When surpassing oneself, letting go and accomplishment rub shoulders with fear, doubt, and questioning
A few weeks ago, I went ice climbing, an experience I wanted to have this year. I did sport climbing for years and now I wanted to try something new!
The concept of ice climbing is very simple: we just give a kick with all our strength with our crampons in the ice, push deeply the ice axes we have in our hands… and hope that these anchors will support us. Then we climb the icy wall, one step at a time.
It’s really anything but an easy sport. It’s physically demanding and mentally challenging – the fear of falling, the fear of not being able, etc.
The first two climbs I didn’t finish – I was trying to figure out the concept, the movements, how hard I should hit, I slipped, I didn’t know where to put my feet, or my hands.
All while trying to convince myself that it was a good idea to do this, my internal dialogue was telling me that it wasn’t that important to finish the climb, that I was already pushing my limits in many areas of my life… and part of me was praying that it would start raining or something so that I would have an excuse to stop!
But I kept going. The desire to give everything I have is very strong in me, even if sometimes the line between determination and relentlessness is very thin…
You should have seen my smile when I finished the climb on my third ascent! My smile was wall to wall and my enthusiasm was visible (and audible!) from metres away…
My joy was not only from having successfully climbed the ice wall, but also because I was proud of myself…
Climbing is a sport that requires you to surpass yourself. Like business.
As I hit the ice with all my strength with my crampons and ice axes, I gave it everything I had – all my strength, all my focus, all my intention.
Trusting that it will hold and that my equipment will support me to reach the summit I wanted to reach.
Having a partner who believes in us (as any good coach does!) encourages us to keep going. “Come on Sara, you can do it, one more small step,”.
Determination + trust + support = three key elements.
A personal challenge that has a great impact on professional life
The parallel with business is very easy to make. You’ve probably experienced times when you thought you couldn’t do or accomplish something: signing an important client, delivering a virtual event, presenting a proposal with confidence, etc.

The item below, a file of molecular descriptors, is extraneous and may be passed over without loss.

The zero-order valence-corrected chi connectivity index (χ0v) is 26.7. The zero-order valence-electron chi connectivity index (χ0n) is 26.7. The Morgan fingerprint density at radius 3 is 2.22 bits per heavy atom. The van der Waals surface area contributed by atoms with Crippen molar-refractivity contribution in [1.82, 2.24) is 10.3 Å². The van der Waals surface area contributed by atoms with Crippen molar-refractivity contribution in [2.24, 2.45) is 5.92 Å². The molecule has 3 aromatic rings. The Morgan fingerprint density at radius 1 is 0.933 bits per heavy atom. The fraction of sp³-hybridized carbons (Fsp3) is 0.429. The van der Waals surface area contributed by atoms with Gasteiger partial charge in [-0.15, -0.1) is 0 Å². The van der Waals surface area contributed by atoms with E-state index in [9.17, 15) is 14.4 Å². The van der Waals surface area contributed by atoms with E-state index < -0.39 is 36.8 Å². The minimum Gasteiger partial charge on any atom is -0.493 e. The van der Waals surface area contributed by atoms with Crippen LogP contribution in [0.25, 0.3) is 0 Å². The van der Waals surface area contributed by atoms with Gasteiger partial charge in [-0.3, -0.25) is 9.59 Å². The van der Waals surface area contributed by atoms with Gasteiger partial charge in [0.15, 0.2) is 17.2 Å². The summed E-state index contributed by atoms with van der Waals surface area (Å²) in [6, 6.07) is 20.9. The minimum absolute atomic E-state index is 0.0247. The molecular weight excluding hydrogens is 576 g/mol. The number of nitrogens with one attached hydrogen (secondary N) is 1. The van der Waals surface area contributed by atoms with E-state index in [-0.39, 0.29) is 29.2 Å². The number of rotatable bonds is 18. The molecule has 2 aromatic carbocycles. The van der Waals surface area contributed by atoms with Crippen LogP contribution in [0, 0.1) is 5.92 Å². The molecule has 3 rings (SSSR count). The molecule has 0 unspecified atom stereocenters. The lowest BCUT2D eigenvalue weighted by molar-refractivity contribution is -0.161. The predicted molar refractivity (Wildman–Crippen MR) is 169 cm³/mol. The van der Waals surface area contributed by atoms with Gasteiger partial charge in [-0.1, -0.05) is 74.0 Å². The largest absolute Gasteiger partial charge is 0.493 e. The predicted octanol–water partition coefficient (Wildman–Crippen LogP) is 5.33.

We all have stories of surprising ourselves. But what do we do when fear (of failure, rejection, error, etc.) limits us, paralyses us, or when we feel stuck?
Here are my useful tips, both for climbing and for business!
No 1: B-R-E-A-T-H-E
When we’re nervous, anxious or worried, we tend to stop breathing. So first, take a deep breath.
No 2: Act like tomorrow doesn’t exist
Come back to the present moment; what’s happening now? What’s important right now? There’s a big trend towards mindfulness, and rightly so, it’s all in the mind. I invite you to watch the interview I had with Erin Urban on the fascinating topic of Mind-less-ness.
If I had let my brain dictate what would happen next, I would have given up on my second attempt to climb.
No 3: Speak to yourself in the third person
Several studies have shown the power of talking to yourself in the third person – it reduces performance anxiety and stress and increases positivity. For the brain, it’s like having another person talking to you and I can tell you that this stuff works very well: I tested it out when I was scared to death of falling off the ice wall!
No 4: Ask yourself the miracle question
Ask yourself the miracle question: “What is the smallest step I could take right now? This question allows you to take one small step (literally and figuratively), one small action in order to move forward, to progress. It’s amazing how this question (which is based on a lot of empirical research) allows us to see things we didn’t see before. By taking one small step, and then another, the little voice inside us subsides and we regain the momentum to reach the top.
No 5: Be sure to be well steered
Having someone who believes in us, especially in times when we believe less in ourselves, is crucial. I can assure you that without my climbing partner, I would probably have stopped after the second attempt.
And I use the term being well steered, having someone who pushes us out of our comfort zone, someone who sees our potential, our abilities, who doesn’t get caught up in our fears – and you know what… when I smile and rejoice like a four-year-old at my achievement, my climbing partner is also so happy, it’s contagious!
So the next time you feel stuck, anxious or out of options, take a breath, come back to the present moment, talk to yourself in the third person, take a small step – no matter how small – and call your coach – that’s what we’re here for!
And as Bill Gates so rightly put it, “Most people overestimate what they can achieve in one year and underestimate what they can achieve in ten years.”
You have the potential to achieve more than you think, one step at a time.
…because so much more is possible…
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